Common Chick Injuries and How to Treat and Prevent Them

When you start raising chicks, you want to keep them safe and healthy. Unfortunately, chicks are susceptible to accidents. It’s all too easy for them to get injured, sometimes seriously so. Thankfully, you can take steps to prevent these injuries and, if they do occur, treat them. Here, we go through some of the most common chick injuries so you know how to prepare for them:

Crooked Toeschicks on a farm

Crooked toes are exactly as they sound—a bent toe that can range from a cosmetic issue to a debilitating one. These injuries are typically noticed when a chick hatches. That’s because crooked toes are often caused by mishaps that occur while they’re still in their egg. This includes incorrect incubation temperatures, egg mishandling, and improper egg storage.

How to Treat Crooked Toes: Create a chick bootie, or a brace, out of toothpicks, a pencil, and a vet wrap with 24 hours of hatching. This will help straighten and secure the toe.

How to Prevent Crooked Toes: Since a crooked toe is usually caused my mishaps occurred during incubation, make sure you are taking proper care of the eggs. Keep them at the appropriate temperature and environment and handle them with care.

Spraddle Leg

Spraddle leg, also known as splayed leg, causes a chick’s legs to splay out to the sides. As a result, instead of walking, they’ll scoot along the ground. It can be caused by lack of moisture during incubation or a slick floor in the brooder that causes their legs to splay out.

How to Treat Spraddle Leg: Similar to crooked toe, you can use household items to treat spraddle leg. Use a small hair tie and a half-inch plastic straw to straighten the chick’s legs. Some cases may need the help of a veterinarian.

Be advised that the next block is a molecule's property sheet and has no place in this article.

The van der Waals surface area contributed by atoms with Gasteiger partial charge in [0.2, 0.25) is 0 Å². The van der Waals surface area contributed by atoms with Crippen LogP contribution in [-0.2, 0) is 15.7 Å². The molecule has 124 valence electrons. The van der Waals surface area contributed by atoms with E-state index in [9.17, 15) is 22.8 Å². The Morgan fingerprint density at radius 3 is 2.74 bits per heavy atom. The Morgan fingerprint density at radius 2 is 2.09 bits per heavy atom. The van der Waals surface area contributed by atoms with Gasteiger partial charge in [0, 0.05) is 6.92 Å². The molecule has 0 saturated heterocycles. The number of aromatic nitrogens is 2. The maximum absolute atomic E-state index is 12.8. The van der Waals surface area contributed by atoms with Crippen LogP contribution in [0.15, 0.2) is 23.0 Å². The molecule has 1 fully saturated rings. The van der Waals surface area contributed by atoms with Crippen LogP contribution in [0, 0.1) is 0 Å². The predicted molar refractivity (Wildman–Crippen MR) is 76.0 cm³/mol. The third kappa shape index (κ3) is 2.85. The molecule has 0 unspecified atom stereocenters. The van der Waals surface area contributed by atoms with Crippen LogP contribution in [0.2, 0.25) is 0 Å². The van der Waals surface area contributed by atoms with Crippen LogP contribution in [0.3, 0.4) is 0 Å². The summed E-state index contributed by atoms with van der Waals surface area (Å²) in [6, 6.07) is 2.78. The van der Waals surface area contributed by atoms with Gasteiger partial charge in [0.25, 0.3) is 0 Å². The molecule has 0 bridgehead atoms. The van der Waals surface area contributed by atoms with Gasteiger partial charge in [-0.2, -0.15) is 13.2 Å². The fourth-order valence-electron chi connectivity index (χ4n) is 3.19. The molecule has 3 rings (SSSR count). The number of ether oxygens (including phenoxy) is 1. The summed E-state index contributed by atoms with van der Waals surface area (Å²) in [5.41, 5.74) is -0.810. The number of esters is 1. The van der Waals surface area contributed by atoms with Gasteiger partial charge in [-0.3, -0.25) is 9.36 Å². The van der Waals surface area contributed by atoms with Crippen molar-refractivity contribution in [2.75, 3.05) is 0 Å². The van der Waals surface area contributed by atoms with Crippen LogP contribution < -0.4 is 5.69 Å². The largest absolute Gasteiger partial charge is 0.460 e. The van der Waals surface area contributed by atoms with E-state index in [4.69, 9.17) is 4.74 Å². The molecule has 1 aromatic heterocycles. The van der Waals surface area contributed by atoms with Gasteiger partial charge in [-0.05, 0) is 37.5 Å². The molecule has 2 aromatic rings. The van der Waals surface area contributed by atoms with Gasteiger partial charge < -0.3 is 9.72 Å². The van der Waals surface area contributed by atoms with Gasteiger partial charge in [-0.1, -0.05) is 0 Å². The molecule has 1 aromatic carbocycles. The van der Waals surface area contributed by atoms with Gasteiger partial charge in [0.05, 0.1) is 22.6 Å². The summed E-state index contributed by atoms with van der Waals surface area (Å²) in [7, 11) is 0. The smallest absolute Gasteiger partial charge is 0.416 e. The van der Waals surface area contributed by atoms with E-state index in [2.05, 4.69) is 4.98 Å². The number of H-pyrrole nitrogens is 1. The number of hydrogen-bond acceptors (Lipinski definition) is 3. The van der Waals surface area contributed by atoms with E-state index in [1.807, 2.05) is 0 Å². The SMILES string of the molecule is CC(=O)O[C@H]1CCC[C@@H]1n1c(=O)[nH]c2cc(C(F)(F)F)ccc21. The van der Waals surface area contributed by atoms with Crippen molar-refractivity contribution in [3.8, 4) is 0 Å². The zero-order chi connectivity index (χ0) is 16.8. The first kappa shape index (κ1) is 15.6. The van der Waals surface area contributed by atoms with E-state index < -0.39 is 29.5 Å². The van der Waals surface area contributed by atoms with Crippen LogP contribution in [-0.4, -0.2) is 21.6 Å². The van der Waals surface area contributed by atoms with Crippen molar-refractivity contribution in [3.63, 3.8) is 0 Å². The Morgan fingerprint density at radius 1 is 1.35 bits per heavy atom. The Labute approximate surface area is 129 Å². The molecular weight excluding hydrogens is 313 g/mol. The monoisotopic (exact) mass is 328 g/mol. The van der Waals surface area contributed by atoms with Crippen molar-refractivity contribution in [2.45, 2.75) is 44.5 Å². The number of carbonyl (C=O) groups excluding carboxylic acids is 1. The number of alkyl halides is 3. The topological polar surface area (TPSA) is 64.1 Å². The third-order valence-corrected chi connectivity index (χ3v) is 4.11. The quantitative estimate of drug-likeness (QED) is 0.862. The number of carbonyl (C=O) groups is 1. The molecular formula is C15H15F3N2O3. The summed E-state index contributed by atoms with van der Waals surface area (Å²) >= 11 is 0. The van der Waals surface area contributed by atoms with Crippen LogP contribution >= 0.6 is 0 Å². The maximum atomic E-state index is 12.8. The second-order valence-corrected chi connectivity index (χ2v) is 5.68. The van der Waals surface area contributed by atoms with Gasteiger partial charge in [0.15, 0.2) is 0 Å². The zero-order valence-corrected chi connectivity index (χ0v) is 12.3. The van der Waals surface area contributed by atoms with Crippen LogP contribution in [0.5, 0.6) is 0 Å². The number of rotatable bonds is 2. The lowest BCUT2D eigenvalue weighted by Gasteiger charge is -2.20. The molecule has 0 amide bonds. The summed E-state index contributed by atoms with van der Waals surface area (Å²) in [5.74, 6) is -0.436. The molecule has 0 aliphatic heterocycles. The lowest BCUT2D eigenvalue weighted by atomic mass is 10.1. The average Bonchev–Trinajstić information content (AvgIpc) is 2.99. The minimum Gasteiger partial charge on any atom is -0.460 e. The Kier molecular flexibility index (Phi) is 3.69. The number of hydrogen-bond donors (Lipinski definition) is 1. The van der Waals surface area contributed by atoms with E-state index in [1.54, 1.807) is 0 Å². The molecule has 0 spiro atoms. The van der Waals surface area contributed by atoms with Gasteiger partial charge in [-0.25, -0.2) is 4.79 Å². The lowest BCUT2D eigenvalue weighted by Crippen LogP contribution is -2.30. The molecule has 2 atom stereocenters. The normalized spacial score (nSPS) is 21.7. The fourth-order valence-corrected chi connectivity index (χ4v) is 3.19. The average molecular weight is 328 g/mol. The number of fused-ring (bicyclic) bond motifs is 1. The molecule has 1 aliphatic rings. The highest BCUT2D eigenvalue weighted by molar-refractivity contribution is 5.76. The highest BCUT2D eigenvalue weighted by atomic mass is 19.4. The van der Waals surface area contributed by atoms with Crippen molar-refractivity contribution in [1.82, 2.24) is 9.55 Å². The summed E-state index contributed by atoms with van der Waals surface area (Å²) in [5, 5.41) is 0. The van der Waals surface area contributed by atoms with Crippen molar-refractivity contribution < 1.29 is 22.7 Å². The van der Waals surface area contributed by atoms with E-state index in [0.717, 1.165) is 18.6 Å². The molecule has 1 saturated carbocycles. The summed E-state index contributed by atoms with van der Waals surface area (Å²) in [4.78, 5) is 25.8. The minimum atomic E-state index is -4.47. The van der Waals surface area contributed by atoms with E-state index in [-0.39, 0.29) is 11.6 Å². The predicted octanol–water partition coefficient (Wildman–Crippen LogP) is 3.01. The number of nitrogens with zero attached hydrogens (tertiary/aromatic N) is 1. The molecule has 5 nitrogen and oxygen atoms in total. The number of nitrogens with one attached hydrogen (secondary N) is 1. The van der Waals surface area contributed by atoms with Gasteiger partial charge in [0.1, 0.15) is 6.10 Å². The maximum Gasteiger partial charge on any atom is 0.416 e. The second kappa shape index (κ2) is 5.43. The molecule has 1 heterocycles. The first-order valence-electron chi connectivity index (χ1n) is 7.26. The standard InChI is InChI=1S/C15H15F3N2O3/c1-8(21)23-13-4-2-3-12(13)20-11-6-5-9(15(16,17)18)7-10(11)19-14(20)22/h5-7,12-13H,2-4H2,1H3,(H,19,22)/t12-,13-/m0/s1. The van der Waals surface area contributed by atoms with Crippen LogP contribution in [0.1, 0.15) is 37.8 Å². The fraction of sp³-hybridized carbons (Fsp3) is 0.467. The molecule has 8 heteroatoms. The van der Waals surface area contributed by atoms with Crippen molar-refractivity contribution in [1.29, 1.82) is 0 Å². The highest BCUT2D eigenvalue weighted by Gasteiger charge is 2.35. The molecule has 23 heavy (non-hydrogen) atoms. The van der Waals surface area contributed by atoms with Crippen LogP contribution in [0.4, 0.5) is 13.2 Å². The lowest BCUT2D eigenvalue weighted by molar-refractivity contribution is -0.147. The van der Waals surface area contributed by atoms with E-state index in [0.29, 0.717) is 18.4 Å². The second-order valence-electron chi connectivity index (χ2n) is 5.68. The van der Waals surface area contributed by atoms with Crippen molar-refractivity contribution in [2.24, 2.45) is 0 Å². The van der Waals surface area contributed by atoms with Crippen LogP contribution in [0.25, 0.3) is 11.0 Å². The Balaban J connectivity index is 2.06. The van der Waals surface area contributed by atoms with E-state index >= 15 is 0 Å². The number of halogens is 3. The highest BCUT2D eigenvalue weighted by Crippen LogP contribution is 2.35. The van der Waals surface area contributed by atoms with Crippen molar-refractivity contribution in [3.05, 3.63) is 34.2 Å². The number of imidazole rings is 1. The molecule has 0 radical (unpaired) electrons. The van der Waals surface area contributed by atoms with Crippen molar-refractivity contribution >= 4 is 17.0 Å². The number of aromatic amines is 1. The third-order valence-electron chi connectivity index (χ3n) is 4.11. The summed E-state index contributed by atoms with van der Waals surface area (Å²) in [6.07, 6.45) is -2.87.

How to Prevent Spraddle Leg: Keep the environment where your eggs are incubating well moisturized. When your chicks hatch, ensure that the floor in the brooder is not too slick by using the correct liner. Never use flat newspapers, as these are slick and will cause your chicks’ legs to splay out.

Scissor Beak

If you notice your chick’s top and lower beaks do not meet correctly, then they likely have a case of scissor beak, also known as cross beak. A chicken can survive with scissor beak, but they will need a little extra help.

How to Treat Scissor Beak: There is no real cure for scissor beak. The best you can do is support your chick by providing them with the correct feed. Chickens with scissor beak cannot eat pellet feed, so opt for layer mash with a bit of water to help them scoop up their feed. You should also elevate their waterers to make it easier to drink and add a brick to your coop and run to help chickens wear down their beaks.

How to Prevent Scissor Beak: Since scissor beak is caused by genetics, there isn’t much you can do to prevent it. Simply support your chicken using the steps laid out above to let them live a long and happy life.


Chicks can get wounds from a variety of places. Perhaps you accidentally dropped one of your chicks, or your chick got pecked by another chick. Accidents can happen even in the brooder, so it’s important to take extra precautions with your chicks.

How to Treat Wounds: Wounds vary. Some chicks will get a broken bone, while others could get a cut on their side. It’s important to take your chick to the vet if they have suffered from any type of wound. That way, it will get properly cleaned and treated.

How to Prevent Wounds: Ensure that you handle your chicks carefully by cupping them gently and not squeezing them. Then, make sure there is nothing in the brooder that could cut or harm your chicks.

Are you looking to start your own backyard flock? Chickens for Backyards is here to help. Look through our available breeds or give us a call with any questions you may have.